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What are domain and range?

Watch this to understand the domain or range of a function for Higher Maths (get charged up and go)

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I recently bought an electric car –because, we should all do what we can to help save the planet and I think it’s important to embrace new technology By the year 2030 EVs or Electric Vehicles will account for 28% of all sales and 58% in 2040, so we know which direction things are going.

When I was considering what car to buy. I had to consider a number of factors like the cost, how long it took to charge the battery and the range – the distance I could travel with a full battery. It turns out that a lot of the things I had to think through when buying my new car share a lot of basic principles with the concepts of Domain and Range we find in Higher Maths.

Domain and Range allows us to understand outputs for a given set of inputs, when we apply a particular function. Also… X and X and X

When I am charging the battery of my car the electricity I am adding is the input going into my car. The input is like the x-values that we enter into the function and we call this the domain.

How far my car can travel is the range of the function, and we use the same word in mathematical language. The range is the y-values that come out of a function.

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Questions in the exam could ask us to state the domain or range of a function.
The following examples show the domain and range of different functions. Remember just like the electricity going into my car the domain is the possible x-values of the function and the range is how far I can drive, the y values coming out.
In this first example y equals log to the base 10 of x, the range is all real values of y, the domain is restricted and takes the values greater than zero. You can see this on the graph.

In the next example we see the graph of y equal x squared. In this one the domain is all real values of x, but the range is restricted and takes all values greater than or equal to zero.
In this one we see the graph of y equals sin x. The domain is all real values of x and the range is between 1 and minus 1.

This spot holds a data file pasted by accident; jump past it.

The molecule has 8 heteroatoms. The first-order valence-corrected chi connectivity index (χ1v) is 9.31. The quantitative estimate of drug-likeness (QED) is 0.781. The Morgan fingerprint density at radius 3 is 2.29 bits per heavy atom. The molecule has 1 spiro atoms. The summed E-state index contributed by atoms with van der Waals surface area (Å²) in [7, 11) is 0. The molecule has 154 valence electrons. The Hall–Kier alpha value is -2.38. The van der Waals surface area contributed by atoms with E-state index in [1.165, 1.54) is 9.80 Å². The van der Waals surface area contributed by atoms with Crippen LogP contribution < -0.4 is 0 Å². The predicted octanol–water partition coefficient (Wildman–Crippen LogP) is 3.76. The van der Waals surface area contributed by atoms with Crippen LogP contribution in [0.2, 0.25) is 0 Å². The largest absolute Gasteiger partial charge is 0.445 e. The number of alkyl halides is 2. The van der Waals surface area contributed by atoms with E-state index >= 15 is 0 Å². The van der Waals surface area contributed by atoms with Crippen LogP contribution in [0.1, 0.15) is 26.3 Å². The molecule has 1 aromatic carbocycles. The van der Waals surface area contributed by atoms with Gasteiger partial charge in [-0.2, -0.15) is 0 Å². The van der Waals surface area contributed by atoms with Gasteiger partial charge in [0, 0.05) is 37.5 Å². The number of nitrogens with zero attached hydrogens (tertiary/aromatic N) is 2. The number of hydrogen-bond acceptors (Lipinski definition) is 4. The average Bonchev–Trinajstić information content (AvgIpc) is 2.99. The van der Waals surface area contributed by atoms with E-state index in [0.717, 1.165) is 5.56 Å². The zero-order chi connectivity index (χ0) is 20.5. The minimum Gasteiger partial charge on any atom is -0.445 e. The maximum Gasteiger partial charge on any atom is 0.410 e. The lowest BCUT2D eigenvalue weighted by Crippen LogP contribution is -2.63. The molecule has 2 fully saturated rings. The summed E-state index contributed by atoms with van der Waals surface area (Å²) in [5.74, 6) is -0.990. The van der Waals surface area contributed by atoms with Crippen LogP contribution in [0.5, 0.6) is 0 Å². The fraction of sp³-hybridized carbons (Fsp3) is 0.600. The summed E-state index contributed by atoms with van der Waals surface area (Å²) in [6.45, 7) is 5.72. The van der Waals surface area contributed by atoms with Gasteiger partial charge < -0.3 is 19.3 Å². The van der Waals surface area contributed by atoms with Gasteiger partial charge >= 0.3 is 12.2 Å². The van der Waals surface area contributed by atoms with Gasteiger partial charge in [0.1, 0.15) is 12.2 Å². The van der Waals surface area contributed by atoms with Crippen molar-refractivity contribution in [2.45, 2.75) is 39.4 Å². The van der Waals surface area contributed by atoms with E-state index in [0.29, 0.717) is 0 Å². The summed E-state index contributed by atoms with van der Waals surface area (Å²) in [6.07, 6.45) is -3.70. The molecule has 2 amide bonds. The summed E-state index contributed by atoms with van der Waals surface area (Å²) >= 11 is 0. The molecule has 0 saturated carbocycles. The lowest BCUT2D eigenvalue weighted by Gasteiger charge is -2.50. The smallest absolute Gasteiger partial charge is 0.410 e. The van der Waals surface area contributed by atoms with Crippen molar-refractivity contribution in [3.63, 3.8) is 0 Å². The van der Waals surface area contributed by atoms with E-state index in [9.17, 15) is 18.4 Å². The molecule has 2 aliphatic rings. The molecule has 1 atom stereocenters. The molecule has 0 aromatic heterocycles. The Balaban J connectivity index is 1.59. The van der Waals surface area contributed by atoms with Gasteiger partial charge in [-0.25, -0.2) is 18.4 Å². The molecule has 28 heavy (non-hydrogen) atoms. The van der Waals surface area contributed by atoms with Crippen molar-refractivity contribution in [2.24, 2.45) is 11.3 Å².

In this last one we see the graph of y equals one over x. The domain is all real values of x excluding x equals zero. The range is all real values of y, excluding y equals zero. Y equals one over x is an example of a function which is a self-inverse. When we find the inverse of a function the domain and range are switched when the graph is reflected in the line y equals x. In y equals one over x this doesn’t change the function, so the function and its inverse are the same.

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The final concept we need to think about is restrictions on the domain. In school and in our country there are rules and laws we have to follow. There are things we cannot do. The same applies in maths. We can’t divide by zero and we can’t square root a negative number. So when you are asked to find the domain of a function you must look to see if these two laws will be broken for certain values of x. They cannot be in the domain if they will break the law.

In this example we have y equals one over the square root of 2x minus one. First of all we cannot divide by zero so x cannot equal one-half. Also we cannot square root a negative number so 2x minus one must be greater than zero. If we solve that we find that x must be greater than one-half. This is the restricted domain of the function.

You need to make sure you describe the domain and range of functions as fully as possible. Don’t leave in any values that cannot be in the domain, but also make sure you include the ones that should be there.

When I had a petrol car I once made the mistake of putting in diesel fuel instead of unleaded.; a costly mistake. Now all I have to worry about is having enough charge to get me to my destination. For this, I need to understand Domain and Range…

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